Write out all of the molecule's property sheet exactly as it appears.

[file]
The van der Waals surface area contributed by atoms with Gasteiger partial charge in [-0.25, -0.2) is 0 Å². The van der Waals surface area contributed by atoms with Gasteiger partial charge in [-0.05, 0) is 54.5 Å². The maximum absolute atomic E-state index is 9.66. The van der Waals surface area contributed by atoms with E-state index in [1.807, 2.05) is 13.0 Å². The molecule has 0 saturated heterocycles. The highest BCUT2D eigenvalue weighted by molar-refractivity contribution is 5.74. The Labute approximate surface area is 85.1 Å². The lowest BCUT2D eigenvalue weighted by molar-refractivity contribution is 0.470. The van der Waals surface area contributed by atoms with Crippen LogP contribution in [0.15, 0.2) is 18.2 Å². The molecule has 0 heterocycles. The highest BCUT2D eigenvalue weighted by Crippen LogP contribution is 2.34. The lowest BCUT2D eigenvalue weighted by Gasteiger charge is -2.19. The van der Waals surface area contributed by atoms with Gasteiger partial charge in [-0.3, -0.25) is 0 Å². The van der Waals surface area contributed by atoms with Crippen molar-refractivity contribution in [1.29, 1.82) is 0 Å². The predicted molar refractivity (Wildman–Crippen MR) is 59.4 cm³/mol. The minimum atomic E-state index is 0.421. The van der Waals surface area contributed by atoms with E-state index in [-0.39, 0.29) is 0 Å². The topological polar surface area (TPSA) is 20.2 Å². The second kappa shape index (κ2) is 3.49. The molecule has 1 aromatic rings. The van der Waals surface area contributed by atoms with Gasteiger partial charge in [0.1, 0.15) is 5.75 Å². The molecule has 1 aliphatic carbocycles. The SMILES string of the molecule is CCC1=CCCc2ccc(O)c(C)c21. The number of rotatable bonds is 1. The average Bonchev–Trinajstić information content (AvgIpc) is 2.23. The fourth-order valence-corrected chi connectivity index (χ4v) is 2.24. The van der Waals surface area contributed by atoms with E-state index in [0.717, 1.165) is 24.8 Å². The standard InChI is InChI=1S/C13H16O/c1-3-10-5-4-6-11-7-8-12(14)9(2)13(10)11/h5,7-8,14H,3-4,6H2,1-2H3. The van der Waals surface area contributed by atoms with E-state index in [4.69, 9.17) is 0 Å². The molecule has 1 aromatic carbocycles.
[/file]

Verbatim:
The van der Waals surface area contributed by atoms with Gasteiger partial charge in [-0.25, -0.2) is 0 Å². The van der Waals surface area contributed by atoms with Gasteiger partial charge in [-0.05, 0) is 54.5 Å². The maximum absolute atomic E-state index is 9.66. The van der Waals surface area contributed by atoms with E-state index in [1.807, 2.05) is 13.0 Å². The molecule has 0 saturated heterocycles. The highest BCUT2D eigenvalue weighted by molar-refractivity contribution is 5.74. The Labute approximate surface area is 85.1 Å². The lowest BCUT2D eigenvalue weighted by molar-refractivity contribution is 0.470. The van der Waals surface area contributed by atoms with Crippen LogP contribution in [0.15, 0.2) is 18.2 Å². The molecule has 0 heterocycles. The highest BCUT2D eigenvalue weighted by Crippen LogP contribution is 2.34. The lowest BCUT2D eigenvalue weighted by Gasteiger charge is -2.19. The van der Waals surface area contributed by atoms with Gasteiger partial charge in [-0.3, -0.25) is 0 Å². The van der Waals surface area contributed by atoms with Crippen molar-refractivity contribution in [1.29, 1.82) is 0 Å². The predicted molar refractivity (Wildman–Crippen MR) is 59.4 cm³/mol. The minimum atomic E-state index is 0.421. The van der Waals surface area contributed by atoms with E-state index in [-0.39, 0.29) is 0 Å². The topological polar surface area (TPSA) is 20.2 Å². The second kappa shape index (κ2) is 3.49. The molecule has 1 aromatic rings. The van der Waals surface area contributed by atoms with Gasteiger partial charge in [0.1, 0.15) is 5.75 Å². The molecule has 1 aliphatic carbocycles. The SMILES string of the molecule is CCC1=CCCc2ccc(O)c(C)c21. The number of rotatable bonds is 1. The average Bonchev–Trinajstić information content (AvgIpc) is 2.23. The fourth-order valence-corrected chi connectivity index (χ4v) is 2.24. The van der Waals surface area contributed by atoms with E-state index in [0.717, 1.165) is 24.8 Å². The standard InChI is InChI=1S/C13H16O/c1-3-10-5-4-6-11-7-8-12(14)9(2)13(10)11/h5,7-8,14H,3-4,6H2,1-2H3. The van der Waals surface area contributed by atoms with E-state index in [4.69, 9.17) is 0 Å². The molecule has 1 aromatic carbocycles.